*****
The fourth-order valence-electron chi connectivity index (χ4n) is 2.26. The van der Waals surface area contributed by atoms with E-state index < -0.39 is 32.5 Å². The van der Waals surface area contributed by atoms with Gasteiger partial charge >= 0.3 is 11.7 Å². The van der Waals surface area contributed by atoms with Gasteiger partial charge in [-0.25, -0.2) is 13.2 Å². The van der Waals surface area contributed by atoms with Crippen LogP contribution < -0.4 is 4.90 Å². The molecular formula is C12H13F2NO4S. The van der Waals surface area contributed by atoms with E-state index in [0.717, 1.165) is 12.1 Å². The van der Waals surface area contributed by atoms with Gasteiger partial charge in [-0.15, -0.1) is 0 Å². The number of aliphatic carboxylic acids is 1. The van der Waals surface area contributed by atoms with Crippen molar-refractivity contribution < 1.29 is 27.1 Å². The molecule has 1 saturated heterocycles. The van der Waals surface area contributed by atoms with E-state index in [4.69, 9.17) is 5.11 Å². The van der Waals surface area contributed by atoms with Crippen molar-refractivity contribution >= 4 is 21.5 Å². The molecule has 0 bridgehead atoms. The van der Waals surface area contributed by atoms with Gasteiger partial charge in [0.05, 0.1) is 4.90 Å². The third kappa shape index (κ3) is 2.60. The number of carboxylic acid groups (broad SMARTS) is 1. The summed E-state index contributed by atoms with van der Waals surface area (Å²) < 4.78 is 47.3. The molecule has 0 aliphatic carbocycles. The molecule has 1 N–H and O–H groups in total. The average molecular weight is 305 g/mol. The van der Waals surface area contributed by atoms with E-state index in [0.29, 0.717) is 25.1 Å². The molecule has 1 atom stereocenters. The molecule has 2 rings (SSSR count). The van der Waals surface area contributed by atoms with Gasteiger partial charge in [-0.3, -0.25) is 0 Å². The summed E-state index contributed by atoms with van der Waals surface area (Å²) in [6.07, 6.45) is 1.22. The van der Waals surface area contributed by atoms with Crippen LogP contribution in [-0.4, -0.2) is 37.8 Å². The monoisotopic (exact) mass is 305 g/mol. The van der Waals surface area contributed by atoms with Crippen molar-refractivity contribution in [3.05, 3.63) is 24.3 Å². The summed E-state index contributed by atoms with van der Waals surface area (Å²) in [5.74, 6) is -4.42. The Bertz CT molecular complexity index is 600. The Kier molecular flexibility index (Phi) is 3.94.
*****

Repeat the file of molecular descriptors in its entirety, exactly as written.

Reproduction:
The fourth-order valence-electron chi connectivity index (χ4n) is 2.26. The van der Waals surface area contributed by atoms with E-state index < -0.39 is 32.5 Å². The van der Waals surface area contributed by atoms with Gasteiger partial charge >= 0.3 is 11.7 Å². The van der Waals surface area contributed by atoms with Gasteiger partial charge in [-0.25, -0.2) is 13.2 Å². The van der Waals surface area contributed by atoms with Crippen LogP contribution < -0.4 is 4.90 Å². The molecular formula is C12H13F2NO4S. The van der Waals surface area contributed by atoms with E-state index in [0.717, 1.165) is 12.1 Å². The van der Waals surface area contributed by atoms with Gasteiger partial charge in [-0.15, -0.1) is 0 Å². The number of aliphatic carboxylic acids is 1. The van der Waals surface area contributed by atoms with Crippen molar-refractivity contribution < 1.29 is 27.1 Å². The molecule has 1 saturated heterocycles. The van der Waals surface area contributed by atoms with E-state index in [4.69, 9.17) is 5.11 Å². The van der Waals surface area contributed by atoms with Crippen molar-refractivity contribution >= 4 is 21.5 Å². The molecule has 0 bridgehead atoms. The van der Waals surface area contributed by atoms with Gasteiger partial charge in [0.05, 0.1) is 4.90 Å². The third kappa shape index (κ3) is 2.60. The number of carboxylic acid groups (broad SMARTS) is 1. The summed E-state index contributed by atoms with van der Waals surface area (Å²) < 4.78 is 47.3. The molecule has 0 aliphatic carbocycles. The molecule has 1 N–H and O–H groups in total. The average molecular weight is 305 g/mol. The van der Waals surface area contributed by atoms with E-state index in [0.29, 0.717) is 25.1 Å². The molecule has 1 atom stereocenters. The molecule has 2 rings (SSSR count). The van der Waals surface area contributed by atoms with Gasteiger partial charge in [-0.3, -0.25) is 0 Å². The summed E-state index contributed by atoms with van der Waals surface area (Å²) in [6.07, 6.45) is 1.22. The van der Waals surface area contributed by atoms with Crippen LogP contribution in [-0.4, -0.2) is 37.8 Å². The monoisotopic (exact) mass is 305 g/mol. The van der Waals surface area contributed by atoms with Crippen molar-refractivity contribution in [3.05, 3.63) is 24.3 Å². The summed E-state index contributed by atoms with van der Waals surface area (Å²) in [5.74, 6) is -4.42. The Bertz CT molecular complexity index is 600. The Kier molecular flexibility index (Phi) is 3.94.